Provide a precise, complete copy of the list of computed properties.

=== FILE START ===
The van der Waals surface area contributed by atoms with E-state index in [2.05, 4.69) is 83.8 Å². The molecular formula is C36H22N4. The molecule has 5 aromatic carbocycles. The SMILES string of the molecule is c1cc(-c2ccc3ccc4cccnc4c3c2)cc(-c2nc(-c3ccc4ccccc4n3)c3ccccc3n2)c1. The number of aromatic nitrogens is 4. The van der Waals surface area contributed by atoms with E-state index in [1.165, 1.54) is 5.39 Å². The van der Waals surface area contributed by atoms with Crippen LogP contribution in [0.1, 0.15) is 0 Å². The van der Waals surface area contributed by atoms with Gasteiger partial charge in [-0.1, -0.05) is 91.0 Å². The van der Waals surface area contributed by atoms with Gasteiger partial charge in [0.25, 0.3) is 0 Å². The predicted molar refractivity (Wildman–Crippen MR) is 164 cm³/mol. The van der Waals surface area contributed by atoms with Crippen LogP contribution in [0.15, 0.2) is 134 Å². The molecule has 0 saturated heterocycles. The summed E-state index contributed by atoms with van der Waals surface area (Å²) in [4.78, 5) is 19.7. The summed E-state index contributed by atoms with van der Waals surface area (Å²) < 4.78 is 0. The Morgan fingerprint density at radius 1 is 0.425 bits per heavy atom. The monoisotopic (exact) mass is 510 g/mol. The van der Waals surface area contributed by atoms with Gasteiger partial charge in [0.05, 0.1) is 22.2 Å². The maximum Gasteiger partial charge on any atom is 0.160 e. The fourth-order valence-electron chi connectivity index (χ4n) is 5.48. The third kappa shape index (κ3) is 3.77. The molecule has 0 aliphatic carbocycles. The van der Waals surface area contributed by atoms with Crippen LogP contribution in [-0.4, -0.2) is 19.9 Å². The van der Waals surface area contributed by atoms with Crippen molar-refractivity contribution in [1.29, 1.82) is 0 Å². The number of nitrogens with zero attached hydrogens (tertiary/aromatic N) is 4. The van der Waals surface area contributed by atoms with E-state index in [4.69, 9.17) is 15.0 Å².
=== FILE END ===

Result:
The van der Waals surface area contributed by atoms with E-state index in [2.05, 4.69) is 83.8 Å². The molecular formula is C36H22N4. The molecule has 5 aromatic carbocycles. The SMILES string of the molecule is c1cc(-c2ccc3ccc4cccnc4c3c2)cc(-c2nc(-c3ccc4ccccc4n3)c3ccccc3n2)c1. The number of aromatic nitrogens is 4. The van der Waals surface area contributed by atoms with E-state index in [1.165, 1.54) is 5.39 Å². The van der Waals surface area contributed by atoms with Crippen LogP contribution in [0.1, 0.15) is 0 Å². The van der Waals surface area contributed by atoms with Gasteiger partial charge in [-0.1, -0.05) is 91.0 Å². The van der Waals surface area contributed by atoms with Gasteiger partial charge in [0.25, 0.3) is 0 Å². The predicted molar refractivity (Wildman–Crippen MR) is 164 cm³/mol. The van der Waals surface area contributed by atoms with Crippen LogP contribution in [0.15, 0.2) is 134 Å². The molecule has 0 saturated heterocycles. The summed E-state index contributed by atoms with van der Waals surface area (Å²) in [4.78, 5) is 19.7. The summed E-state index contributed by atoms with van der Waals surface area (Å²) < 4.78 is 0. The Morgan fingerprint density at radius 1 is 0.425 bits per heavy atom. The monoisotopic (exact) mass is 510 g/mol. The van der Waals surface area contributed by atoms with Gasteiger partial charge in [0.05, 0.1) is 22.2 Å². The maximum Gasteiger partial charge on any atom is 0.160 e. The fourth-order valence-electron chi connectivity index (χ4n) is 5.48. The third kappa shape index (κ3) is 3.77. The molecule has 0 aliphatic carbocycles. The van der Waals surface area contributed by atoms with Crippen LogP contribution in [-0.4, -0.2) is 19.9 Å². The van der Waals surface area contributed by atoms with Crippen molar-refractivity contribution in [1.29, 1.82) is 0 Å². The number of nitrogens with zero attached hydrogens (tertiary/aromatic N) is 4. The van der Waals surface area contributed by atoms with E-state index in [4.69, 9.17) is 15.0 Å².